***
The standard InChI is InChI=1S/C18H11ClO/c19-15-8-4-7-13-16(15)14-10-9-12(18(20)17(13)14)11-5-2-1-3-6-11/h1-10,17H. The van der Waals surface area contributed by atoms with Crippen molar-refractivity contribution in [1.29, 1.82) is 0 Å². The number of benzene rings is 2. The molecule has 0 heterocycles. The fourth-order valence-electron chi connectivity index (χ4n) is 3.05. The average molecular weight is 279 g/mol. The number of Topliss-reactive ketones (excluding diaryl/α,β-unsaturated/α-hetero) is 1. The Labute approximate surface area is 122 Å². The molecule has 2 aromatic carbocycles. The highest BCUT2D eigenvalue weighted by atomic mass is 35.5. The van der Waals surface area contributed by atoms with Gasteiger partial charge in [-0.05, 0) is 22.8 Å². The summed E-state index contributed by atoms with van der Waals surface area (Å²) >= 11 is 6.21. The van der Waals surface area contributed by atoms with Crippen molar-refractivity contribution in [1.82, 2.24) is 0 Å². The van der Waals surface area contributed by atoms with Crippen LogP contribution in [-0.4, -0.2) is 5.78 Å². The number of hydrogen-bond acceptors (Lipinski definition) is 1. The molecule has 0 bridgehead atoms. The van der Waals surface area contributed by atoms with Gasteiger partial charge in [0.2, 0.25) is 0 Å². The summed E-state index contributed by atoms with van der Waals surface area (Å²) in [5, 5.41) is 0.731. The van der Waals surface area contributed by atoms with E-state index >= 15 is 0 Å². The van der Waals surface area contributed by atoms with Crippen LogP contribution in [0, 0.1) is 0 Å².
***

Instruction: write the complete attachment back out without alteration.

The standard InChI is InChI=1S/C18H11ClO/c19-15-8-4-7-13-16(15)14-10-9-12(18(20)17(13)14)11-5-2-1-3-6-11/h1-10,17H. The van der Waals surface area contributed by atoms with Crippen molar-refractivity contribution in [1.29, 1.82) is 0 Å². The number of benzene rings is 2. The molecule has 0 heterocycles. The fourth-order valence-electron chi connectivity index (χ4n) is 3.05. The average molecular weight is 279 g/mol. The number of Topliss-reactive ketones (excluding diaryl/α,β-unsaturated/α-hetero) is 1. The Labute approximate surface area is 122 Å². The molecule has 2 aromatic carbocycles. The highest BCUT2D eigenvalue weighted by atomic mass is 35.5. The van der Waals surface area contributed by atoms with Gasteiger partial charge in [-0.05, 0) is 22.8 Å². The summed E-state index contributed by atoms with van der Waals surface area (Å²) >= 11 is 6.21. The van der Waals surface area contributed by atoms with Crippen molar-refractivity contribution in [1.82, 2.24) is 0 Å². The van der Waals surface area contributed by atoms with Crippen LogP contribution in [-0.4, -0.2) is 5.78 Å². The number of hydrogen-bond acceptors (Lipinski definition) is 1. The molecule has 0 bridgehead atoms. The van der Waals surface area contributed by atoms with Gasteiger partial charge in [0.2, 0.25) is 0 Å². The summed E-state index contributed by atoms with van der Waals surface area (Å²) in [5, 5.41) is 0.731. The van der Waals surface area contributed by atoms with E-state index >= 15 is 0 Å². The van der Waals surface area contributed by atoms with Crippen LogP contribution in [0, 0.1) is 0 Å².